The rise of the internet means more useful information, services and data now reside outside an organisation’s digital frontiers.
Knowledge workers need the flexibility to look beyond the corporate borders. Many are becoming increasingly frustrated with restrictive corporate IT policies, locked-down devices and arbitrary distinctions between ‘work’ and ‘play’. Innovation and personal productivity are sometimes at odds with corporate IT ‘hygiene’ and efficiency.
As always, users are creative in finding ways around such IT tyranny. Documents flow between work and home by email and memory sticks. People bring personal wireless broadband connected laptops to work. Have you noticed how often you see people with two laptops at the airport security check-in? Some find it easier to have their own ‘convenience laptop’ (on the quiet) than do battle with corporate IT over what is, and is not, allowed.
Corporate IT has worked hard to achieve a monopoly, albeit a fragile one, over the provision of IT devices and applications.
This position, however, is being quietly eroded by IT solutions designed for the consumer market: smart phones; ultra-portable laptops; wireless broadband; social/business networking; wikis; web services; mash-ups and software-as-a-service applications. Whether the CIO likes it or not, there is now a continuum between formal corporate IT resources on the one hand, and quasi-personal IT resources on the other — with users tending towards a preference for the autonomy and flexibility of personal IT to fill unmet needs.
More dialogue and less shouting
It’s a tough balancing act for the CIO, control versus flexibility — but set to get tougher. Forces are at work that will escalate the intensity of emotions on both sides of the argument.
On the one hand, the need for corporate control is increasing:
- Security threats continue to evolve rapidly, increasingly driven by organised, global, criminal organisations.
- Regulatory requirements are more onerous, with executives facing personal legal liability for non-compliance.
- Software environments are becoming more fragmented and dynamic — less driven by integrated single-vendor solutions and more by heterogeneous combinations of vendors and on-premise software and cloud-sourced web services. Break points and sources of risk are rising.
- Organisations are becoming more reliant on IT infrastructure — a major IT failure or security breach can do serious damage to an organisation and to the careers of its executives.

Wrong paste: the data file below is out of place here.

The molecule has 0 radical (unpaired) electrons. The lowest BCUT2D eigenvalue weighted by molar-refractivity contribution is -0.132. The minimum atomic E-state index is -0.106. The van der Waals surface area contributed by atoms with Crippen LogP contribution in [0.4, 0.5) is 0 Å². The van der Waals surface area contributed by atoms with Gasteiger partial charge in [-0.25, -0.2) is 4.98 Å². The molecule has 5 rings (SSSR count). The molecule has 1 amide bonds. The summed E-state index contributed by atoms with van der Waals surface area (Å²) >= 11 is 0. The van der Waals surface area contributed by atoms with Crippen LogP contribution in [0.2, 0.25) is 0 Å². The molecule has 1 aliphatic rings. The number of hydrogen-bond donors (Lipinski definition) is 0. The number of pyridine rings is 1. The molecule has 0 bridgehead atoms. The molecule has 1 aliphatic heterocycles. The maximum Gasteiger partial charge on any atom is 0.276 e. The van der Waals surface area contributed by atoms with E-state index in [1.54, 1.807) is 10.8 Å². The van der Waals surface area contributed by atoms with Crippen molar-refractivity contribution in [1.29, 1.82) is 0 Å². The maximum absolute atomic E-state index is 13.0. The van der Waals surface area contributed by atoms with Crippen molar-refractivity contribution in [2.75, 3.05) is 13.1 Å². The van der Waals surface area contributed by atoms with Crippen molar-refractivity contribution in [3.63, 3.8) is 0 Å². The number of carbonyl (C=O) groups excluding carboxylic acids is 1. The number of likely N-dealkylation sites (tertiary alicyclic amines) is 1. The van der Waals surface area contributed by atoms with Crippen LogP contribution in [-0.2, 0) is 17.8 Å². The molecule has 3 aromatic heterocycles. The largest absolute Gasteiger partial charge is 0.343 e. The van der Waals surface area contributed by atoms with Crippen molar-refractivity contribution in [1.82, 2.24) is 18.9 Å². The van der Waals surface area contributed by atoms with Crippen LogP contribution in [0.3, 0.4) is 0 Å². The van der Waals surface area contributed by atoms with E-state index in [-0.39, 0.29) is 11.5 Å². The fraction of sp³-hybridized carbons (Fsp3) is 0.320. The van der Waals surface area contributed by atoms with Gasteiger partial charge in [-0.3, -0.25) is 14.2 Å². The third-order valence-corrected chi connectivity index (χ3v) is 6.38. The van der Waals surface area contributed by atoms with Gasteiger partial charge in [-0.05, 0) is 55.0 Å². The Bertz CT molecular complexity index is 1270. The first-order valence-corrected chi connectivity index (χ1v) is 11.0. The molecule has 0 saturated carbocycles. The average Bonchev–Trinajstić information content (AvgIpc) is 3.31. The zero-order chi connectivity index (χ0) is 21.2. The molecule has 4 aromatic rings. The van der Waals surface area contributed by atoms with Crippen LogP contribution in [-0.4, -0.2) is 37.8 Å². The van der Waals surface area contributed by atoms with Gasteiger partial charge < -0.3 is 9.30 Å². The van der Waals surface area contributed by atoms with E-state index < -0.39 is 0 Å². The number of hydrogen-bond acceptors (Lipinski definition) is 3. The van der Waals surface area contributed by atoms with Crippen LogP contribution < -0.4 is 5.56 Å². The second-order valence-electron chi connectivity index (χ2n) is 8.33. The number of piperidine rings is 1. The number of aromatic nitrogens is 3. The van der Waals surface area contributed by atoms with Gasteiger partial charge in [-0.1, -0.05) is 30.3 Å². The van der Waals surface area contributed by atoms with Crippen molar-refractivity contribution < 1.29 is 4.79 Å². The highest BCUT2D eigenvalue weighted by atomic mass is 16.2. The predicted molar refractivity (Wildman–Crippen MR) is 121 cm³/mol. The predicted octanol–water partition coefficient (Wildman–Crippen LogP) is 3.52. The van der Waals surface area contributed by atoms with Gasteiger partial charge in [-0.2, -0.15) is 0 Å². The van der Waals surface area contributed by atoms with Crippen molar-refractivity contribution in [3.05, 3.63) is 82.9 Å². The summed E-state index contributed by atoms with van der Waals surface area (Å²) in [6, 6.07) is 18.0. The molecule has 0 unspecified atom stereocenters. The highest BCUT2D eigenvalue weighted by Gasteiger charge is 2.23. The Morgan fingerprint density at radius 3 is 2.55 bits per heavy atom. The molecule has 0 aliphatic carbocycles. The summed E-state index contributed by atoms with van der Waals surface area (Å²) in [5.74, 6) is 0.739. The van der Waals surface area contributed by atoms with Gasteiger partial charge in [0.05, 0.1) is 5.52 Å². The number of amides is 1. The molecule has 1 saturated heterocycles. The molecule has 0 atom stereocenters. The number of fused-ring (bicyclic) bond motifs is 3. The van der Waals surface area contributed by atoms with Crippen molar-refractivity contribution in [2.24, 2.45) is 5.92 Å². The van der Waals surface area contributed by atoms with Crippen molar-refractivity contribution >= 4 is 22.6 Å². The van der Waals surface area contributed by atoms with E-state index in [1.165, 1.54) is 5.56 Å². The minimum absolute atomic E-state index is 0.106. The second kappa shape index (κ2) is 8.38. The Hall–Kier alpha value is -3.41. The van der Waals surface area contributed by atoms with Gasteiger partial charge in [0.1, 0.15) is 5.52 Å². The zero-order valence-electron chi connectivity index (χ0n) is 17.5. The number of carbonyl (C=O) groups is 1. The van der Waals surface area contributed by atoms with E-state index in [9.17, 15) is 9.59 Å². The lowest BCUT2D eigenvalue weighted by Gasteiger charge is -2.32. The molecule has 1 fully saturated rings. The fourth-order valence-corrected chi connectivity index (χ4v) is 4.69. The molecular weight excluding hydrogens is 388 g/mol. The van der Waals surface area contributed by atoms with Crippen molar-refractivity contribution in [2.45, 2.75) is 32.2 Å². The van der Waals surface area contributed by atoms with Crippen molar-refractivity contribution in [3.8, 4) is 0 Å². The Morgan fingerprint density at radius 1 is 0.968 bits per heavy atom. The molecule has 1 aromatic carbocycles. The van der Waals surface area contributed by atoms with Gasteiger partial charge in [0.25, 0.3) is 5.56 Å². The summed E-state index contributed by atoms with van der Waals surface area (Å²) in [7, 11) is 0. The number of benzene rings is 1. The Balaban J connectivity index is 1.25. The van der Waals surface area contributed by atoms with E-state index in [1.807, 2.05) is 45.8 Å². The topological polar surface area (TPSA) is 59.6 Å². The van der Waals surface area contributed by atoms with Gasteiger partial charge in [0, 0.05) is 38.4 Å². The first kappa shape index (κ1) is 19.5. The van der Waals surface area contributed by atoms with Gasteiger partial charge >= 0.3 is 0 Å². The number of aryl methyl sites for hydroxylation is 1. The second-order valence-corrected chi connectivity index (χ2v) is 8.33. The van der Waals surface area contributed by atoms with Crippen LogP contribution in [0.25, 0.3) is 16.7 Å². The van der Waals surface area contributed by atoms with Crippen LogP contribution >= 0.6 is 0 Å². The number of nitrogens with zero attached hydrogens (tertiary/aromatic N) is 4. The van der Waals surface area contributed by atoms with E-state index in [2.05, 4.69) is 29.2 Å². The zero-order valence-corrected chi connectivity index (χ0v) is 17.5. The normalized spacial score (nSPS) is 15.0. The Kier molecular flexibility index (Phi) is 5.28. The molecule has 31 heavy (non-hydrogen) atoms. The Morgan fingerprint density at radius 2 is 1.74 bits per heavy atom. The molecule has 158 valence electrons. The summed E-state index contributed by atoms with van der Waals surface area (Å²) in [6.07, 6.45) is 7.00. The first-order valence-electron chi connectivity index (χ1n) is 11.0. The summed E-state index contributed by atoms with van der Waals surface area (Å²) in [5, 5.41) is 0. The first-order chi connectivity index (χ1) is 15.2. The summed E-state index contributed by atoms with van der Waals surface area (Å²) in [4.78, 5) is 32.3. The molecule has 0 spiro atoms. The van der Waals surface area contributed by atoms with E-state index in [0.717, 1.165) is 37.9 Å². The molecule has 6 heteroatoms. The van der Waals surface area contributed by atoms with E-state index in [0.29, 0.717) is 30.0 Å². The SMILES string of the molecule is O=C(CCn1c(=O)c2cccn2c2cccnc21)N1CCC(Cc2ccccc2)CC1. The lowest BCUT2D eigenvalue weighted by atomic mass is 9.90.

On the other hand, users’ flexibility expectations are also rising:
- Competitive advantage is increasingly driven by the capacity to sense market changes and respond quickly. It is important for knowledge workers to be able to fully engage in the global digital realm that they inhabit.
- The pace of consumer, market-driven IT innovations are escalating well ahead of the enterprise IT market, encouraging workers to seek to apply these innovations at work.
- The expectations, particularly of younger workers, to blend their personal and work lives in their use of technology are rising.
- Individualism is increasing at the expense of a sense of group of community responsibility. The digital natives are also the 'me generation', and web 2.0 innovations have reinforced a 'use-without-costs-and-obligations' mentality.
A major clash of expectations and cultures is emerging: The organisation vs. the individual; corporate IT resources vs. personal IT resources; CIO vs. users.
Perhaps technology solutions like desktop virtualisation will help by offering more fine-grained provisioning and risk containment, than is afforded by one-size-fits-all desktop lock-down policies.
CIOs will, however, struggle to hold back the tide unless they engage in dialogue with users so that both sides understand the other’s drivers, constraints and motivations — and how far each is prepared to go to pursue their ‘rights’.
Dr Steve Hodgkinson is research director, public sector for Ovum in Melbourne.
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